>
> The second part of the declaration declares 'b' to be a pointer
> to a function that takes one argument of type 'int' and returns
> a pointer to a function that takes one argument of type T2 and
> returns T1.


Actually, it is the other way around: it is a function pointer taking a T2
and returning a pointer to a function taking an int and returning a T1.

The funny thing is, if you replace the comma on the previous line with a
semi-colon, it actually becomes a double function call: first on the
function pointed to by the earlier defined 'b', passing a T2 constructed out
of c, and another function call on the function returned by b(), passing an
int constructed out of d)

- Sylvester Hesp


 
Reply With Quote
 
Victor Bazarov
Guest
Posts: n/a
 
      04-24-2007
Sylvester Hesp wrote:
> "Victor Bazarov" <(E-Mail Removed)> wrote in message
> news:(E-Mail Removed)...
>> ssailor wrote:
>>> I saw an exaple in the c++ standard(clause 6.,
>>>
>>> -------------------------------------------------------
>>> struct T1 {
>>> T1 operator ()( int x ) { return T1(x ); }
>>> int operator =( int x ) { return x; }
>>> T1(int ) { }
>>> };
>>> struct T2 { T2(int ){ } };
>>> int a , (*(* b)( T2 ))( int ), c , d;
>>> void ff ()
>>> {
>>> T1(a) = 3 ,
>>> (*(* b)( T2(c )))( int(d )); // AA
>>> }
>>> --------------------------------------------
>>>
>>> I am confused that the declaration at the line AA is valid.

>>
>> It is.
>>
>>> Then, what's the meaning of this declaration? Thank in advance.

>>
>> The second part of the declaration declares 'b' to be a pointer
>> to a function that takes one argument of type 'int' and returns
>> a pointer to a function that takes one argument of type T2 and
>> returns T1.

>
> Actually, it is the other way around: it is a function pointer taking
> a T2 and returning a pointer to a function taking an int and
> returning a T1.


Right. My mistake.

>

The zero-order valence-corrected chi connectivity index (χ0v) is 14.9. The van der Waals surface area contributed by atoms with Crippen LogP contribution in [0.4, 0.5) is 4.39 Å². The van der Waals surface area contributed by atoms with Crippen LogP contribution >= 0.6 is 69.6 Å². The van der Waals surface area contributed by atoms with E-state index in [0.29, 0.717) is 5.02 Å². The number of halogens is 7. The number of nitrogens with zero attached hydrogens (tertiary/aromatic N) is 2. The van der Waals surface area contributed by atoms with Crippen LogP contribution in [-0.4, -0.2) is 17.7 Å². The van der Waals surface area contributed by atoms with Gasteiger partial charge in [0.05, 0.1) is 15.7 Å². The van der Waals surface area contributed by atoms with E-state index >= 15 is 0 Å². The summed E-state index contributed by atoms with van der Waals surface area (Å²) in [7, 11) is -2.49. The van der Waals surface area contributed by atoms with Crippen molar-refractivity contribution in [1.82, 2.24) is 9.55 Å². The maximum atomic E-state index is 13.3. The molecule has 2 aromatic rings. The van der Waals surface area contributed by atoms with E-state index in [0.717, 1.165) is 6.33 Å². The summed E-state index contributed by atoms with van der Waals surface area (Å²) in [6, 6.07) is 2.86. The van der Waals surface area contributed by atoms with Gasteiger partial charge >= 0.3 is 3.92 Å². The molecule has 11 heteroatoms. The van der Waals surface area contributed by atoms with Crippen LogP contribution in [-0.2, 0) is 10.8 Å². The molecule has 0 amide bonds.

> The funny thing is, if you replace the comma on the previous line
> with a semi-colon, it actually becomes a double function call: first
> on the function pointed to by the earlier defined 'b', passing a T2
> constructed out of c, and another function call on the function
> returned by b(), passing an int constructed out of d)


The funnier thing is, if you drop 'T1' from the line above, the
entire statement becomes executable, assigning 3 to 'a' and then
calling 'b' and the other function as you described.

V
--
Please remove capital 'A's when replying by e-mail
I do not respond to top-posted replies, please don't ask


 
Reply With Quote
 
 
 
Reply

Thread Tools

Posting Rules
You may not post new threads
You may not post replies
You may not post attachments
You may not edit your posts

BB code is On
Smilies are On
[IMG] code is On
HTML code is Off
Trackbacks are On
Pingbacks are On
Refbacks are Off


Similar Threads
Thread Thread Starter Forum Replies Last Post
Question about array declarators Francis Moreau C Programming 11 06-23-2009 07:12 AM
array declarators borophyll@gmail.com C Programming 5 09-24-2007 04:28 PM
Are declarators optional? chandanlinster C Programming 2 02-01-2007 08:21 PM
Variables as array size declarators. Ayaz Ahmed Khan C++ 8 02-29-2004 07:11 PM
Mozilla Mail composition spaces on screen quincey cavenaugh Firefox 8 02-14-2004 06:01 PM



Advertisments